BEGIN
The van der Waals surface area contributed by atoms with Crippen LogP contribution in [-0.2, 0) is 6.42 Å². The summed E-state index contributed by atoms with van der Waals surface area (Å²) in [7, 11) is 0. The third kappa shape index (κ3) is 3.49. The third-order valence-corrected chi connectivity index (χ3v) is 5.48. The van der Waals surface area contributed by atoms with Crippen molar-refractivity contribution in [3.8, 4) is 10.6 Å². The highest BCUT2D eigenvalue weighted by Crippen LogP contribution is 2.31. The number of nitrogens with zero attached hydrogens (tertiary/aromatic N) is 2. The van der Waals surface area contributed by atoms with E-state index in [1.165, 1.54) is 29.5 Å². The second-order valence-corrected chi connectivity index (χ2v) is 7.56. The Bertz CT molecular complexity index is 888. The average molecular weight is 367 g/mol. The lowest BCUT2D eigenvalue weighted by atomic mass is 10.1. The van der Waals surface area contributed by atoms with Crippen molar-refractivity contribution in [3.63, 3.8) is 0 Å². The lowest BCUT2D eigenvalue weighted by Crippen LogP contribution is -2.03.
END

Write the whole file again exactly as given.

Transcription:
The van der Waals surface area contributed by atoms with Crippen LogP contribution in [-0.2, 0) is 6.42 Å². The summed E-state index contributed by atoms with van der Waals surface area (Å²) in [7, 11) is 0. The third kappa shape index (κ3) is 3.49. The third-order valence-corrected chi connectivity index (χ3v) is 5.48. The van der Waals surface area contributed by atoms with Crippen molar-refractivity contribution in [3.8, 4) is 10.6 Å². The highest BCUT2D eigenvalue weighted by Crippen LogP contribution is 2.31. The number of nitrogens with zero attached hydrogens (tertiary/aromatic N) is 2. The van der Waals surface area contributed by atoms with E-state index in [1.165, 1.54) is 29.5 Å². The second-order valence-corrected chi connectivity index (χ2v) is 7.56. The Bertz CT molecular complexity index is 888. The average molecular weight is 367 g/mol. The lowest BCUT2D eigenvalue weighted by atomic mass is 10.1. The van der Waals surface area contributed by atoms with Crippen molar-refractivity contribution in [3.63, 3.8) is 0 Å². The lowest BCUT2D eigenvalue weighted by Crippen LogP contribution is -2.03.